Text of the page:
Skip to content

Apple (Butter) of Your Eye

 September 1, 2016



Article and photo by Lisa Crockett

Early
fall is apple season.  One of my favorite treats is an apple picked in
the wee hours on the Western Slope, then delivered to the farmers
market, and then my kitchen in time for dinner.  You can buy decent
apples nearly year-round, but the apples available this time of year are
truly special.

Alas, all good things come to an end, and in the
blink of an eye, everyone has forgotten about apples in favor of
pumpkin spice added to everything from coffee to bath soap.  Don’t get
me wrong, pumpkin spice is one of fall’s great pleasures, but apples
deserve a little longer in the spotlight, more than one day in the sun. 
Enter this recipe.  Homey and pleasantly filled with fall flavors, it’s
the best way I know of to stretch the apple season just a bit.

In
the interest of full disclosure, I must confess that the first time I
made this recipe, I hated it.  Hated.  Every.  Minute.  I purchased what
seemed like 10 bushels of fruit on what had to have been the hottest
day of the year, determined to preserve apples enough to feed all my
friends and extended family through what I predicted to be a long
winter.  I’m not a home canning expert, but on this day, I dutifully
washed countless Ball jars, ensuring that I could safely preserve
gallons and gallons of fall’s bounty.

By the end of the day, my
kitchen looked as if it had been ransacked.  Sticky spatters covered
nearly every surface.  The floor was treacherous to walk on.  The stove
was covered in a hardened layer of fruit and sugar that I wasn’t
entirely sure I could remove.  I was hot and sweaty and exhausted,
daunted at the mountain of soiled pans and utensils that sat soaking in
the sink.  Though I bottled an impressive haul, the fact that the fruit
shrank with cooking meant that I ended up with less final product than I
had anticipated.

In an addled stupor as I surveyed the wreckage
that I was pretty sure had once been my kitchen, I grabbed a humble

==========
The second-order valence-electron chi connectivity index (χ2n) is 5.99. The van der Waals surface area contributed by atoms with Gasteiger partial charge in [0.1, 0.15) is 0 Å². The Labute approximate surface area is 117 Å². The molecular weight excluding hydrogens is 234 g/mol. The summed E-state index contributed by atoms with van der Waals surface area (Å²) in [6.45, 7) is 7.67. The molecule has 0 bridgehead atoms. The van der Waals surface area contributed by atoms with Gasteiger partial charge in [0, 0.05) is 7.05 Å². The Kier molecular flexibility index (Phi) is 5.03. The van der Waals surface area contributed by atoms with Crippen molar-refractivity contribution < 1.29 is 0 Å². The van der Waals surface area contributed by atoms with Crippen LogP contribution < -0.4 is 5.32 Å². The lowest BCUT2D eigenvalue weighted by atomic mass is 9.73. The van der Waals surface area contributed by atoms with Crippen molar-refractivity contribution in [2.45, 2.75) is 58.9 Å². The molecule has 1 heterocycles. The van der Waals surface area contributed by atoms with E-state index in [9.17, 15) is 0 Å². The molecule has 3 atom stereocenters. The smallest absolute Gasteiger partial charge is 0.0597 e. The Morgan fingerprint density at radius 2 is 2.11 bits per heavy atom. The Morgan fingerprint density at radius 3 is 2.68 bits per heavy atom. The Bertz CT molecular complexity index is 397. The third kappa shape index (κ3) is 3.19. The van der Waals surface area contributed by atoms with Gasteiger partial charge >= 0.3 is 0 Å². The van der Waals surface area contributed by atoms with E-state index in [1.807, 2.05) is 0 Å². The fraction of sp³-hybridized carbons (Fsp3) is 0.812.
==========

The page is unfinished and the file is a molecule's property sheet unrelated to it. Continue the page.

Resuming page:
piece of bread, and dolloped a spoonful of the day’s work on it, popping
it in my mouth without much thought.  And then, despite my exhaustion
and frustration, I was suddenly aware that all the work and mess were
worth it.  This apple butter takes a handful of simple ingredients and
transforms them into something so tasty, you’ll have to resist the urge
to bathe in it.  

So, when you undertake apple butter making in
your own kitchen – and I truly hope you do – know that it can be a hot,
sticky, messy process.  I have modified my original recipe (given to me
by a friend who was a veteran home canning expert and all-around kitchen
maven) to make a smaller batch, which should ease the mess and hassle
factor.   I strongly recommend making this amount of apple butter the
first time you make it, which will allow you to become familiar with the
process on a small scale.  Once you have mastered making a batch this
size, you can feel free to double it to increase your yield.  

This
recipe is suitable for home canning.  If you’re in a hurry, though, and
plan to eat the apple butter in the space of three or four weeks,
simply put the butter in jars and store them in the fridge.  With as
good as this stuff is, it won’t last long.

Apple Butter

3 1/2 pounds tart cooking apples, peeled, cored, and quartered
2 1/2 cups apple cider or apple juice
1/2 cup apple cider vinegar
1 cup water
2 cups sugar
1 teaspoon cinnamon
1/4 teaspoon ground cloves
1/4 teaspoon allspice

In
a kettle, combine apples, cider or juice and vinegar.  Bring the
mixture to a boil, then simmer, covered for 30 minutes, stirring
occasionally.  Place a sieve over a large bowl and press the apples,
vinegar and cider through it to create a smooth pulp.  Place 8 cups of
pulp in a deep saucepan along with a cup of water, the sugar, cinnamon,
ground cloves and allspice, simmering over low heat for about two hours,
stirring often (about every five minutes) until the mixture is very
thick.  Store apple butter in the fridge for several weeks.

To
can the apple butter:  Remove the mixture from the stove and spoon into
hot, clean half-pint jars (yields three to four half pints), leaving 1/2
inch head space.  Wipe rims and adjust lids.  Process in a boiling
water bath for 15 minutes.  

If you are new to canning, I strongly suggest consulting with the CSU Extension at http://extension.colostate.edu/.  
Click on the “Nutrition, Food Safety & Health” page, then click on
“making jellies” under the topic of food preservation.  The Extension
offers valuable information regarding food handling, processing times
and techniques for canning.

,

Posted in
Avatar

CPC